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A Walk Through HistoryTHE WESTERVILLE PUBLIC LIBRARYLOCAL HISTORY RESOURCE CENTER NEWSLETTERMARCH 2009RANDALL R. ARNOLD: pIONEER, SURVEYOR,CARPENTER AND WRITER Randall R. Arnold (1806-1897) was one of the pioneer leaders of the Westerville community. Heconstructed the first frame house in the village, helped plat the original village, and helped bring Otter-bein College to the community.In his youth Arnold traveled with his family to Central Ohio and settled in Orange Township in DelawareCounty. After years of helping his father create a farm from the wilderness, he moved as an adult to the area that later became Westerville. He was a “R.R. Arnold wrote about the history of the carpenter and constructed the first frame homeMethodist Church in Westerville, the travels of in the village in 1838. He assisted in survey-his family and pioneer life, and also wrote ing the village and laying out its town lots and streets in 1839.poetry” When the Blendon Young Men’s Semi- nary, a Methodist school founded on landdonated by the Westervelts, failed in 1845 one of its original trustees, R. R. Arnold, was instrumental infinding another college to replace it. Arnold was visiting a store in Columbus and overheard a conversa-tion about the desire of the United Brethren Church to have land for a college. Arnold rushed back toWesterville and informed fellow citizens of what he hadheard. Representatives were sent to the next meeting of thetrustees of the United Brethren Church with a proposal to of-fer the grounds of the Blendon Young Men’s Seminary to thechurch for assumption of the debt on the land and buildings.As a result Otterbein College was opened in Westerville. For fifty years Randall R. Arnold served as justice ofthe peace in Westerville. He assisted in settling law suits andsigning legal papers. R. R. Arnold wrote about the history ofthe Methodist Church in Westerville, the travels of his familyand pioneer life, and also wrote poetry. The local newspaperpublished his writings. Association Building at Otterbein, torn R. R. Arnold had 8 children but only 4 survived to down in 1975adulthood. One of the tragedies of his life occurred in 1886when a fire killed his beloved grandson, nine-year-old HarryEvans, at the Weyant Opera House on State St. (the building that currently houses Old Bag of Nails).Randall is buried near this grandson in the Old Pioneer Cemetery on South State Street. When R. R.Arnold died at the age of 92 he was the oldest person living in Westerville. Page 1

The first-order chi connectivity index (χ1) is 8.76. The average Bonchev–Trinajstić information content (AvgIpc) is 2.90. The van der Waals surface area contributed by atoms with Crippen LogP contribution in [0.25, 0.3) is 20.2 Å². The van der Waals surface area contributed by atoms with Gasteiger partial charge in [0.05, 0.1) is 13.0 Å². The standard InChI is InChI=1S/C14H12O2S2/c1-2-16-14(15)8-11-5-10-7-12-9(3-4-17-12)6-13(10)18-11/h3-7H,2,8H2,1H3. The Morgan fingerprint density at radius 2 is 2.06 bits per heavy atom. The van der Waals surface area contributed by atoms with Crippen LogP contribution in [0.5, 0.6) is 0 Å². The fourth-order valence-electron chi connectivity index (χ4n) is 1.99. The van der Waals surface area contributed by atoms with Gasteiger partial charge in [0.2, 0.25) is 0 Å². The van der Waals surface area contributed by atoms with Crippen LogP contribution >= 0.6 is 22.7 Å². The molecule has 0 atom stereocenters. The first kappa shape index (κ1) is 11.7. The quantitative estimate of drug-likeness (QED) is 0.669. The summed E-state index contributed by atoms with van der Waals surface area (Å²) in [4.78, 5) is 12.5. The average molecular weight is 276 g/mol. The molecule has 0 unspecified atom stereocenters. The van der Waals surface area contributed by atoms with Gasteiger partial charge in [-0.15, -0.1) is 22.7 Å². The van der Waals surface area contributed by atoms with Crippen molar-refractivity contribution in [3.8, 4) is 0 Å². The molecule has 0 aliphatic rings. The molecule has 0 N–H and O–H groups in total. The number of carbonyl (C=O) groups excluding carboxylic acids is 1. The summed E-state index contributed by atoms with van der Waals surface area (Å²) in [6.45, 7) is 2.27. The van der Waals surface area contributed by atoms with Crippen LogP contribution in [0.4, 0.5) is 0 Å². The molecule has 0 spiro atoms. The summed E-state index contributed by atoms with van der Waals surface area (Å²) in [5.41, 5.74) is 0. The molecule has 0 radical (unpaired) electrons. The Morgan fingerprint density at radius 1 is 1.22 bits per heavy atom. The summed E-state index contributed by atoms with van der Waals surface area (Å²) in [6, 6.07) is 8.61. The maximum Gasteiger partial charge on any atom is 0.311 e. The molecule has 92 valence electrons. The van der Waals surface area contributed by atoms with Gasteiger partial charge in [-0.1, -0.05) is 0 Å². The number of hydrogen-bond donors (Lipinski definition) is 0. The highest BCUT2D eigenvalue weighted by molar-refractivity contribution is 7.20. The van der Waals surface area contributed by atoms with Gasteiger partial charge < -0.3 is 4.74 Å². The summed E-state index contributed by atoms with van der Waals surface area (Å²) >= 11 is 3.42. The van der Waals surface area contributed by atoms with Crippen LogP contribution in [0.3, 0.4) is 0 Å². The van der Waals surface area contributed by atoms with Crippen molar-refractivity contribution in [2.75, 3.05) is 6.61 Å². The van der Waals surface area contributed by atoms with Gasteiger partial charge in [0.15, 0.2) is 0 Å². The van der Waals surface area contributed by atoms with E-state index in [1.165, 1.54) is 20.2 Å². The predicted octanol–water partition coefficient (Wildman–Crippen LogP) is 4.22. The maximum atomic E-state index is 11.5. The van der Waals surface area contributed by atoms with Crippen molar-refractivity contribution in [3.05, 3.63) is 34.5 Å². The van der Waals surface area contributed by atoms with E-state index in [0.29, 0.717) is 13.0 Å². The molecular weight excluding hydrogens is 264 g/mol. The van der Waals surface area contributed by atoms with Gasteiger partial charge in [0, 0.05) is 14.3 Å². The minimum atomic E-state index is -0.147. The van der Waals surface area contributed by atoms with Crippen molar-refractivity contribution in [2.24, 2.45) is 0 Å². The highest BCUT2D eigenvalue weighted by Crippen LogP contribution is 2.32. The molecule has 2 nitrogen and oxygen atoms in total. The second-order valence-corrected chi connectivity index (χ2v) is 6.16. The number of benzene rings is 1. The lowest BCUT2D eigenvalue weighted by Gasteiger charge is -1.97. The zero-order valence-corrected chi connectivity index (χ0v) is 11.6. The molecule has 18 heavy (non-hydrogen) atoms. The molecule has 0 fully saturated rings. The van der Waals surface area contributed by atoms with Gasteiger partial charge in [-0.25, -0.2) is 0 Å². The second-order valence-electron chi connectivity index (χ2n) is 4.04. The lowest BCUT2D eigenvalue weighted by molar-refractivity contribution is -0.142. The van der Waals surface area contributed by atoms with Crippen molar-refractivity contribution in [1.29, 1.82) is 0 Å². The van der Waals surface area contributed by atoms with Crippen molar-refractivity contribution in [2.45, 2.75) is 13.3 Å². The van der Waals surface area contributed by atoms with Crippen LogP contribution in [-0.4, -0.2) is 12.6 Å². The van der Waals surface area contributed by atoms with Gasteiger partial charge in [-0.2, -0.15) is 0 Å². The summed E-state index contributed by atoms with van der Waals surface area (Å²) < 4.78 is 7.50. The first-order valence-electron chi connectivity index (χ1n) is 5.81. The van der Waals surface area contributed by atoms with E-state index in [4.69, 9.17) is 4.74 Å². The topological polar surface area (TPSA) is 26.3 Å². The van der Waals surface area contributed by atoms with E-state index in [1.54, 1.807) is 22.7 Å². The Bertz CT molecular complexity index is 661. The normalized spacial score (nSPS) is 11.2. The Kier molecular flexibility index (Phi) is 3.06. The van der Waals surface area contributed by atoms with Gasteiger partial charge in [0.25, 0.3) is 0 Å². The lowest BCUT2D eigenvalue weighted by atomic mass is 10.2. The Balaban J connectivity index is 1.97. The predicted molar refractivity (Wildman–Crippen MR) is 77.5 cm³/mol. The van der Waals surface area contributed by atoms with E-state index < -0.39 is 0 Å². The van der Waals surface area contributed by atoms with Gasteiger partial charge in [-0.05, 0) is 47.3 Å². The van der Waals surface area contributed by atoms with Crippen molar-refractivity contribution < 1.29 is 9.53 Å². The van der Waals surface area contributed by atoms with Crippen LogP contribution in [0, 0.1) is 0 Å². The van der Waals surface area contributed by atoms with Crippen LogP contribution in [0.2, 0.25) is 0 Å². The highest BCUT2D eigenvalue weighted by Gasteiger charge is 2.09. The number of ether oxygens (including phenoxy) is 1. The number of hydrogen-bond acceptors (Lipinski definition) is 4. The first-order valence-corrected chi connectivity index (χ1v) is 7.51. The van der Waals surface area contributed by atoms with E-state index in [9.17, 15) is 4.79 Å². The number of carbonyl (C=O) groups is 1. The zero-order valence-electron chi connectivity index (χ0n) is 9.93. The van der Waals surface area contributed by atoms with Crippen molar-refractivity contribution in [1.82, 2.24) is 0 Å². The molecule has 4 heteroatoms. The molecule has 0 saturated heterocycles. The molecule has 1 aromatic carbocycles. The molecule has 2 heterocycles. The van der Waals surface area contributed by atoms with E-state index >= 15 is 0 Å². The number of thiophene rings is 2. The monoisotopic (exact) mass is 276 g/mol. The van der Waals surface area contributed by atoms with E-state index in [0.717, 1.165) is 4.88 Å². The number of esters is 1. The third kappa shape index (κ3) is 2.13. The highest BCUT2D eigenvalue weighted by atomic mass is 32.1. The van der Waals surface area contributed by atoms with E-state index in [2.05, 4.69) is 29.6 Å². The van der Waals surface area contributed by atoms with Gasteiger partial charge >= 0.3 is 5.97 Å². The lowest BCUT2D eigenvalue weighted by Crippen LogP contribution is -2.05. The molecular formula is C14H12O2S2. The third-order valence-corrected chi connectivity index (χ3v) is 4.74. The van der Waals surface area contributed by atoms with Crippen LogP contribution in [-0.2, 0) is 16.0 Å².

Traveling to Ohio Randall R. Arnold was six years old when his parents decided to move to Ohio. Leaving Vermont in August of 1812, the family encountered many hard- ships. Randall, his wife Eunice, and their nine children, ranging in age from one to nineteen years old, traveled with a large company of families making their way to the new state of Ohio. R. R. Arnold de- scribed it thus, “The long train of horses and wagons on that beautiful morning wasan imposing sight.”The wagon train traveled “The long train of horses and wagons onacross the state of New that beautiful morning was an imposingYork to Buffalo and on toCleveland. sight.” Farmers sharedfruit from their overflow-ing peach trees with the passing wagon train. The wagon train traveledthrough the “40 mile woods” after leaving Cleveland and turning towardCentral Ohio. In the midst of the trek through the heavy forest the mem-bers of the wagon train found a deserted log cabin and a small gardenpatch whose only crop was turnips. So the group acquired the second foodtreat of their long journey. In the “40 mile woods” the travelers faced the danger of an attackfrom NativeAmericans. They chose one of their group – Joshua Prince – as“captain” of the wagon train. He was charged with the protection of hisfellow travelers. Two soldiers who were traveling back to their homes afterserving in the army crossed paths with the wagon train and were asked toserve as sentries as the wagons moved through this dangerous territory.The soldiers were paid a dollar and given supper in payment for their ser-vices. page 2